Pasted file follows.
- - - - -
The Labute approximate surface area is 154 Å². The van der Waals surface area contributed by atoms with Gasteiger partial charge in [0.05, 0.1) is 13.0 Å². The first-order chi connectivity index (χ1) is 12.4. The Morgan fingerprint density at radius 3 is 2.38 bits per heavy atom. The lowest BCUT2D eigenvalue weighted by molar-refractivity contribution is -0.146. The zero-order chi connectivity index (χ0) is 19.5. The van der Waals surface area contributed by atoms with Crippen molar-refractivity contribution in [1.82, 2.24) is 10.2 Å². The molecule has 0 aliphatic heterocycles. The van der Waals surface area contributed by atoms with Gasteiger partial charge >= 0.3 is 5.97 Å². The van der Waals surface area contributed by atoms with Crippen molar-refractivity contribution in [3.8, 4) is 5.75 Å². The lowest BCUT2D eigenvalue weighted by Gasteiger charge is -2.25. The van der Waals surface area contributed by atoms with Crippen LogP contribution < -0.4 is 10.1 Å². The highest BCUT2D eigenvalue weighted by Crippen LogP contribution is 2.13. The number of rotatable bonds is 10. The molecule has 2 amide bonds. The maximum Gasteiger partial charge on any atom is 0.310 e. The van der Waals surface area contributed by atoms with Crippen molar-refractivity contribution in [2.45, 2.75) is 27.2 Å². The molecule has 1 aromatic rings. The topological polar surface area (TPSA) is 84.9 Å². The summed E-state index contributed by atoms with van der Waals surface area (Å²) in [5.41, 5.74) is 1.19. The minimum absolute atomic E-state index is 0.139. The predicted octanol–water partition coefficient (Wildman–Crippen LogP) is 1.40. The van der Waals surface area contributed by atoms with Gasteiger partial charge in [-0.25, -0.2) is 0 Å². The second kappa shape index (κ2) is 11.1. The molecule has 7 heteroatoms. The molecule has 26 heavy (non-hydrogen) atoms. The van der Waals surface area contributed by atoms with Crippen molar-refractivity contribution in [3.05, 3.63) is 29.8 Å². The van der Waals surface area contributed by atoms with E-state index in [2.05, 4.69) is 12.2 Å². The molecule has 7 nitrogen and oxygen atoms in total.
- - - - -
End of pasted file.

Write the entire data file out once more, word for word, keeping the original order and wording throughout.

The Labute approximate surface area is 154 Å². The van der Waals surface area contributed by atoms with Gasteiger partial charge in [0.05, 0.1) is 13.0 Å². The first-order chi connectivity index (χ1) is 12.4. The Morgan fingerprint density at radius 3 is 2.38 bits per heavy atom. The lowest BCUT2D eigenvalue weighted by molar-refractivity contribution is -0.146. The zero-order chi connectivity index (χ0) is 19.5. The van der Waals surface area contributed by atoms with Crippen molar-refractivity contribution in [1.82, 2.24) is 10.2 Å². The molecule has 0 aliphatic heterocycles. The van der Waals surface area contributed by atoms with Gasteiger partial charge >= 0.3 is 5.97 Å². The van der Waals surface area contributed by atoms with Crippen molar-refractivity contribution in [3.8, 4) is 5.75 Å². The lowest BCUT2D eigenvalue weighted by Gasteiger charge is -2.25. The van der Waals surface area contributed by atoms with Crippen LogP contribution < -0.4 is 10.1 Å². The highest BCUT2D eigenvalue weighted by Crippen LogP contribution is 2.13. The number of rotatable bonds is 10. The molecule has 2 amide bonds. The maximum Gasteiger partial charge on any atom is 0.310 e. The van der Waals surface area contributed by atoms with Crippen molar-refractivity contribution in [2.45, 2.75) is 27.2 Å². The molecule has 1 aromatic rings. The topological polar surface area (TPSA) is 84.9 Å². The summed E-state index contributed by atoms with van der Waals surface area (Å²) in [5.41, 5.74) is 1.19. The minimum absolute atomic E-state index is 0.139. The predicted octanol–water partition coefficient (Wildman–Crippen LogP) is 1.40. The van der Waals surface area contributed by atoms with Gasteiger partial charge in [-0.25, -0.2) is 0 Å². The second kappa shape index (κ2) is 11.1. The molecule has 7 heteroatoms. The molecule has 26 heavy (non-hydrogen) atoms. The van der Waals surface area contributed by atoms with Crippen molar-refractivity contribution in [3.05, 3.63) is 29.8 Å². The van der Waals surface area contributed by atoms with E-state index in [2.05, 4.69) is 12.2 Å². The molecule has 7 nitrogen and oxygen atoms in total.